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Eye Medications for Painful Horse: Which One?By Kentucky Equine Research Staff · January 9, 2018

Even when cared for meticulously, horses are susceptible to eye injuries. In fact, corneal ulcers constitute the most common ophthalmic emergencies for equine veterinarians. These are often treated with antibiotic and antifungal medication, a cycloplegic agent to dilate the pupil, and an antiprotease to limit additional breakdown of the cornea. In addition, a local anesthetic block can make affected horses more comfortable. Not all local anesthetics work equally well or long, so which local anesthetic should your vet choose?

“The cornea, also referred to as the ‘window’ of the eye, is the thin, outermost layer of cells on the surface of the eye. Despite its of lack of bulk, the cornea is highly innervated, making injuries to the cornea painful,” explained Kathleen Crandell, Ph.D., a nutritionist for Kentucky Equine Research (KER).

To correctly treat corneal disease, appropriate diagnostic tests must be performed, and these may cause additional discomfort. Several pain medications are used to make horses more comfortable during treatment. Bupivacaine, mepivacaine, and lidocaine are local anesthetics that can be injected into specific areas of the eye to temporarily numb the nerves of the cornea.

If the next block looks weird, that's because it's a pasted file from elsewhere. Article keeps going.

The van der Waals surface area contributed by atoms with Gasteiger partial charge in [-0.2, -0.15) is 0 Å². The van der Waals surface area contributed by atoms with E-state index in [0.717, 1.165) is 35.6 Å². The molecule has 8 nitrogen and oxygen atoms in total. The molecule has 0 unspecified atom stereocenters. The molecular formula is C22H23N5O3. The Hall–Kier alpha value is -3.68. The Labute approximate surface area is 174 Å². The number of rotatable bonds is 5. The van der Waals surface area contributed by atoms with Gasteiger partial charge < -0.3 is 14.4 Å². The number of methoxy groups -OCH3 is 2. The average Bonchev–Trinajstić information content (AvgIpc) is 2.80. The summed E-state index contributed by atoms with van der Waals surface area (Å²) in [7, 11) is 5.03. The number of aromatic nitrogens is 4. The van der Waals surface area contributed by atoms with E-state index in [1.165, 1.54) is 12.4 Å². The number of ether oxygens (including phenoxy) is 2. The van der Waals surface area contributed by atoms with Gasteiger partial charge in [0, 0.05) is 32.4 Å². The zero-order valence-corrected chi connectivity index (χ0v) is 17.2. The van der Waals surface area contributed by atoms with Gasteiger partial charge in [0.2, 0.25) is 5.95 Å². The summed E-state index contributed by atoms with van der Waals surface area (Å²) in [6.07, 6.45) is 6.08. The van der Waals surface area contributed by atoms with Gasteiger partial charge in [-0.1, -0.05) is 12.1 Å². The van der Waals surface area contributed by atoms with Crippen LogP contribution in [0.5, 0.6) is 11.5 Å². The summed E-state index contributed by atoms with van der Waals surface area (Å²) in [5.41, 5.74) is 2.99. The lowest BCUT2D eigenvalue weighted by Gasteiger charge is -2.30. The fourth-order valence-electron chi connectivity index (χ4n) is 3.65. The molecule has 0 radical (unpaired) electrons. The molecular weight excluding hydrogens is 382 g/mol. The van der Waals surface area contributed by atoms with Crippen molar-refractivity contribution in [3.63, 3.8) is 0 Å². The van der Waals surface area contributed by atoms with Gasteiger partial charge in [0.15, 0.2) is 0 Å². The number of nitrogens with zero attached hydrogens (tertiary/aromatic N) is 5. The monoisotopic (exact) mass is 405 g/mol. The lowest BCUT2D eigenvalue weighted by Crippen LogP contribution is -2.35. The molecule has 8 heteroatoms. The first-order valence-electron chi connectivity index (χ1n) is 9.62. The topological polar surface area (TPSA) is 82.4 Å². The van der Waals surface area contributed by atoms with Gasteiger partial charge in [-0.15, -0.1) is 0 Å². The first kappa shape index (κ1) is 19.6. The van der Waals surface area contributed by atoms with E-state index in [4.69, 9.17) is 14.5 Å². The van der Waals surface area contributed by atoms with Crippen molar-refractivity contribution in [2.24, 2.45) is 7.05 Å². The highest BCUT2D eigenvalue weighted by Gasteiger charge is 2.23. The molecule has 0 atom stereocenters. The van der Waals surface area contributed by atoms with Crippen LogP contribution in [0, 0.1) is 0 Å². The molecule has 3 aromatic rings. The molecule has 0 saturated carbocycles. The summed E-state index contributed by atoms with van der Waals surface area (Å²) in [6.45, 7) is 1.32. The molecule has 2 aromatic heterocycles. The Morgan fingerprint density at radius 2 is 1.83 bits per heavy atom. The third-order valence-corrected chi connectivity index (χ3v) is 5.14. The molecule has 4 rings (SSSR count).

To determine which product most effectively blocks the nerves and lasts the longest, one research group* recruited eight healthy horses to test the three products. No trauma to the corneas was involved during this study. Instead, the researchers used a device that gently applies pressure to the surface of the eye until a blink response occurred. That test, referred to as corneal touch threshold or CTT, was used after blocking the eyes with one of the three local anesthetics or saline.

Researchers found:

  • Bupivacaine and lidocaine resulted in a similarly decreased CTT, meaning the horses presumably felt less pressure on their corneas, of 105 minutes and 104 minutes, respectively;
  • Mepivacaine resulted in a markedly longer decreased CTT of 139 minutes;
  • Saline resulted in a decreased CTT of only 7.5 minutes; and
  • No evidence of corneal toxicity was noted with any treatment.

All three products appeared to effectively and safely reduce corneal sensitivity and should be used during diagnostic and surgical procedures involving the cornea.

“Studies also show that in addition to standard medical approaches to corneal issues, omega-3 fatty acid supplementation also helps minimize pain associated with the cornea,” relayed Crandell.

*Jinks, M.R., R.L. Fontenot, R.W. Wills, et al. The effects of subconjunctival bupivacaine, lidocaine, and mepivacaine on corneal sensitivity in healthy horses. Veterinary Ophthalmology. In press.